Submission to the Independent Review of
the Australian Public Service
By Jessica Marin-Ulloa
Research Student, Doctor of Business Administration, Charles Darwin University
Research Topic: The Role of Middle Managers in Strategic Change Implementation in the Northern
Territory Public Sector
Former APS and NTPS employee
This statement serves as my submission to the Independent Review of the Australian Public Service
(APS). I am making a submission of the basis on the research that I have conducted as part of a Doctor
of Business Administration Course with Charles Darwin University. My research, as the title indicates,
is based on exploring the role of middle managers in strategic change implementation in the Northern
Territory Public Sector (NTPS). Through this research, I had the opportunity to study two different
case studies of public sector reform and change implementation. Findings from my research are
comparable to findings from Buick et al. (2018) and as such, give an indication of potential broader
applicability across all Australian Public Sectors.
Strategic change in the public sector in Australia over the last decades, has been mainly driven by the
New Public Management (NPM) paradigm (Barry et al. 2006; De Vries & Nemec 2013; Johnston 2000),
as well as political priorities (Aucoin 2012). NPM is based on adopting private-sector like models and
management in public administration (Butterfield et al. 2005; Fattore et al. 2012; Kellis & Ran 2015).
The pressures around achieving efficiencies to reduce public sector costs have increased (Barry et al.
2006; De Vries & Nemec 2013; Fattore et al. 2012; Osborne 2006). Countries with comparable
systems, such as Britain, Canada and New Zealand have also experienced a similar approach to public
sector reforms with a focus on achieving smaller and less costly public sectors (Wheelan 2011).
It has been well documented that change in the public sector has a high rate of failure (Brunetto &
Farr-Wharton 2005; Stummer & Zuchi 2010). Although poorly implemented, change often has long-
lasting consequences. This is more often seen through policy failures, inability to implement
recommendations from reviews and investigations, and feedback from employee surveys.
This study used a case study methodology with data gathered through documentary evidence, semi-
structured interviews of middle managers and employee surveys. Data analysis was undertaken
utilising ATLAS.ti and SPSS. However, of the quantitative data, the employee surveys, only descriptive
statistics were used to justify research conclusions due to the number of participants not being
sufficient for a reliable quantitative analysis.
To bring my research to its most simple assessment, literature review and my findings indicate that
the roles middle managers play in organisations are often undervalued and underestimated. Their
potential is not fully realised in the public sector. This is particularly the case, and accentuated when
implementing change. Middle managers are often removed from planning and decision making, yet
play important roles around communication, engagement and negotiation in the change
implementation process. In my research, I was fortunate to have two different case studies that
presented contrasting evidence on middle management participation. In one case study, middle
Page 1 of 5
managers were given the responsibility and ownership for implementing change and in the other, they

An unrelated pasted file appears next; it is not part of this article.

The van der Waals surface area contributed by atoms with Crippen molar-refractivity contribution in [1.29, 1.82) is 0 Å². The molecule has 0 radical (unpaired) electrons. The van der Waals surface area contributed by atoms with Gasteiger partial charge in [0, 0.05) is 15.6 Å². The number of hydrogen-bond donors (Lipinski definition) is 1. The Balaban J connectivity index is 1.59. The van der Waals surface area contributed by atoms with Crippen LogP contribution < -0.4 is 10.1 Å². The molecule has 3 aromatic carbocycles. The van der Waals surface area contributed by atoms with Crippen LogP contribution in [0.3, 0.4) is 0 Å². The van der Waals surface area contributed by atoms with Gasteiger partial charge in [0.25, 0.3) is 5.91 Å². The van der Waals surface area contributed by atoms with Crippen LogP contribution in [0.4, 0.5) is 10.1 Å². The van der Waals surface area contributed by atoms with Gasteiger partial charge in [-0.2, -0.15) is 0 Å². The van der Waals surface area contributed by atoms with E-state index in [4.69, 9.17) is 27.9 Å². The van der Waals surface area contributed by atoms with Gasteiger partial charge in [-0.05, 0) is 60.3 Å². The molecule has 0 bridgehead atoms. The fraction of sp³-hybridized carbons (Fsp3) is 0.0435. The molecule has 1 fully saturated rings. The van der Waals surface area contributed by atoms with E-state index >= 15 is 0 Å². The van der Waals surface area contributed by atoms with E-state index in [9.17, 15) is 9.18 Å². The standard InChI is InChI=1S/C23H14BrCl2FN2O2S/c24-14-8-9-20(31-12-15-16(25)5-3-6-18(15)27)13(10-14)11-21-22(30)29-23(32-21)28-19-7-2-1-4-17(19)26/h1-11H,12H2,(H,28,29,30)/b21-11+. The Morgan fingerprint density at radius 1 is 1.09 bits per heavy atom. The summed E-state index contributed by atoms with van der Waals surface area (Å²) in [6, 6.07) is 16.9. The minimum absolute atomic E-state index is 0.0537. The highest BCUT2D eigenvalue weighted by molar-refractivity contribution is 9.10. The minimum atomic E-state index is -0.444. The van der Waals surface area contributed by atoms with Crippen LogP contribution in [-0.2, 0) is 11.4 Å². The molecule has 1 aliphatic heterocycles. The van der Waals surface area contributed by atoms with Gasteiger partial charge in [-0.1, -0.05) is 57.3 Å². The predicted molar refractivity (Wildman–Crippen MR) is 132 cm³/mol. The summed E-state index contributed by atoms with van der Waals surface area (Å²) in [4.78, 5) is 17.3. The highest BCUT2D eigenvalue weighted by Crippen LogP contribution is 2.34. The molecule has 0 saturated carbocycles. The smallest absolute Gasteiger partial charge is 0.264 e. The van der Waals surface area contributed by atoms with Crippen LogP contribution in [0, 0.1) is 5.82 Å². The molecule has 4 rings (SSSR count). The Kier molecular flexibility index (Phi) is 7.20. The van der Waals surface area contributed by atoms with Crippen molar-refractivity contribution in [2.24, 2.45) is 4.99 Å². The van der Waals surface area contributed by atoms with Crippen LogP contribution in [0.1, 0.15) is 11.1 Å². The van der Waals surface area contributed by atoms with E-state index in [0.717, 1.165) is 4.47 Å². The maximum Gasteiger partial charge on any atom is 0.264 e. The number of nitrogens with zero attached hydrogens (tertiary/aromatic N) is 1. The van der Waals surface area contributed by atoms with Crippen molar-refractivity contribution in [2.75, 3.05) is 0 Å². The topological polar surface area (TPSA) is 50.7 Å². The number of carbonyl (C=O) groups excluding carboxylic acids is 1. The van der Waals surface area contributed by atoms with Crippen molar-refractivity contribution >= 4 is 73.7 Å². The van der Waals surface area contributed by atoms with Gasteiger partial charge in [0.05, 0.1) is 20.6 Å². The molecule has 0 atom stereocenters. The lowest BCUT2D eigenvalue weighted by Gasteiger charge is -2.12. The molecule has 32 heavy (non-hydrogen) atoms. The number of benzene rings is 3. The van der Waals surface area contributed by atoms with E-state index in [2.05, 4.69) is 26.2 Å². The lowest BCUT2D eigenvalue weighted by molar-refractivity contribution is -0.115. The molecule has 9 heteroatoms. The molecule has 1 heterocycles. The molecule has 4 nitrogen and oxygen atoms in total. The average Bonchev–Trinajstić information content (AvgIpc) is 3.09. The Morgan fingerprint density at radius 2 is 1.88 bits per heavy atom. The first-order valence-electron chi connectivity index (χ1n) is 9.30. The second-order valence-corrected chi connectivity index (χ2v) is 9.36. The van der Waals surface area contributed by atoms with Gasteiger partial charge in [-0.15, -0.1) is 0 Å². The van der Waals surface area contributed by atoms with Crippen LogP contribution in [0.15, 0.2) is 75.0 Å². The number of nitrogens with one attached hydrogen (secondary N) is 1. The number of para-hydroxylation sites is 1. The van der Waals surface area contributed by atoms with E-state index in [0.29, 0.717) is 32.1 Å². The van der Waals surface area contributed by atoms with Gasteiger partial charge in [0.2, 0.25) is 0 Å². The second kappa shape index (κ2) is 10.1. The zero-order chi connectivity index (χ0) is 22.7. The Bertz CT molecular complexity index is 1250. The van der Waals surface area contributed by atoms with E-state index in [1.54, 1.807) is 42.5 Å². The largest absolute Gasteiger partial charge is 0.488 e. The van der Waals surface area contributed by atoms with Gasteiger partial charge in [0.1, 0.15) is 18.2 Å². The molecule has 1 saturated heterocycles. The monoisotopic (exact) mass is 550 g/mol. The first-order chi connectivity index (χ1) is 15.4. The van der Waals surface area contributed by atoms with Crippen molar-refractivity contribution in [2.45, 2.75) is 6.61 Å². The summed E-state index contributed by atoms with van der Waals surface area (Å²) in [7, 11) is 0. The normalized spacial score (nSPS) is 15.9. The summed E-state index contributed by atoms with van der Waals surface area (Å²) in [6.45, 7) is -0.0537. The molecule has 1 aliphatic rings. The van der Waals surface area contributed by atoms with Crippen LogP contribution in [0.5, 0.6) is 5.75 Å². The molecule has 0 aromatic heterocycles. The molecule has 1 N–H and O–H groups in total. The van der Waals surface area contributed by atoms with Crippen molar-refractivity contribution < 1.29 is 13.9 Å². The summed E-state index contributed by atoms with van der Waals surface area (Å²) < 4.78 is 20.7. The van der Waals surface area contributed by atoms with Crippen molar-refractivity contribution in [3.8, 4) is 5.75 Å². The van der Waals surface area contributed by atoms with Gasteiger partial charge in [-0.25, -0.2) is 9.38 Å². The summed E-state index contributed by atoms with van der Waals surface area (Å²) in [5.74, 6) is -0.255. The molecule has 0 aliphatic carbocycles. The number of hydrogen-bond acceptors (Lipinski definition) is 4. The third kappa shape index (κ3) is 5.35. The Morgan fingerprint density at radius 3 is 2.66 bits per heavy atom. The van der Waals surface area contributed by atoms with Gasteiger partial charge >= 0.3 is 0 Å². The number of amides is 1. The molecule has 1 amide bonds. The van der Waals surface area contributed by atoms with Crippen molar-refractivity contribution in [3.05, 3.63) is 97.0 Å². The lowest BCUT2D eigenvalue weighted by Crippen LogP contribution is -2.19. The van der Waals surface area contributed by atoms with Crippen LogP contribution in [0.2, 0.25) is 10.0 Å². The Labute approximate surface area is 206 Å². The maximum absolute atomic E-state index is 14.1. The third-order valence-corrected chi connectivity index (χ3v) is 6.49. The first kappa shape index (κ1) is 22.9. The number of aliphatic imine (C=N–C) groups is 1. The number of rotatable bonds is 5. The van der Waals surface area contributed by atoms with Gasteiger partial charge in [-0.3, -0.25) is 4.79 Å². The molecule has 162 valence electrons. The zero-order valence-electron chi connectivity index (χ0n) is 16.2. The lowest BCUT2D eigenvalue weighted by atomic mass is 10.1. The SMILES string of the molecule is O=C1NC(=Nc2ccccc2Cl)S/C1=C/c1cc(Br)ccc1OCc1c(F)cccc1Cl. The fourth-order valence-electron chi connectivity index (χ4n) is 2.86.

were mostly sidelined. As expected, and in support of theoretical evidence, in the change experience
where middle managers were active planners and participants of the change implementation process,
the change was effectively executed (Basheer & Sulphey 2012; Bryant & Stensaker 2011; Burke et al.
1991; Kuipers et al. 2014; Van Der Voet et al. 2015a; Van Der Voet et al. 2015b). Evidence from this
case study, also suggested that effective change implementation has an ongoing positive effect on
long-term change success and on future change. In contrast, in the change experience where middle
managers were mostly sidelined, the change implementation was fragmented, created conflict and
left several gaps in operations. An over emphasis on a top-down approach was seen as inflexible
where opportunities from tailoring approaches and operational feedback were often missed.
Although there are many complexities and variables that impact the success or failure of change
implementation, my research confirmed the critical role middle managers play in this process, which
can be largely overlooked by senior management. The most consistent evidence produced through
my research was the striking differences between the two agencies and senior management support
of middle manager in the implementation of change. In the agency where middle managers were
given the ownership of the process, middle managers felt empowered. They displayed initiative, took
a proactive approach to problem resolution and demonstrated gradual and increased commitment to
work towards a common goal. Middle managers in this agency created a culture of ‘we are all in this
together’ through communication and engagement. They expressed that while some managers were
suspicious of the change, mainly due to past change experiences, they were able to openly discussed
issues and concerns which were addressed as a group. More importantly, the culture middle
managers created amongst them to implement change, was translated to employees under their
supervision and external stakeholders.
In contrast, the experience by the second agency studied, middle managers were not involved in the
planning of the change and had little control over the implementation process. They saw themselves
as recipients of the change rather than active participants in the implementation process. This was
evident through their responses in the semi-structured interviews. Responses to the employee survey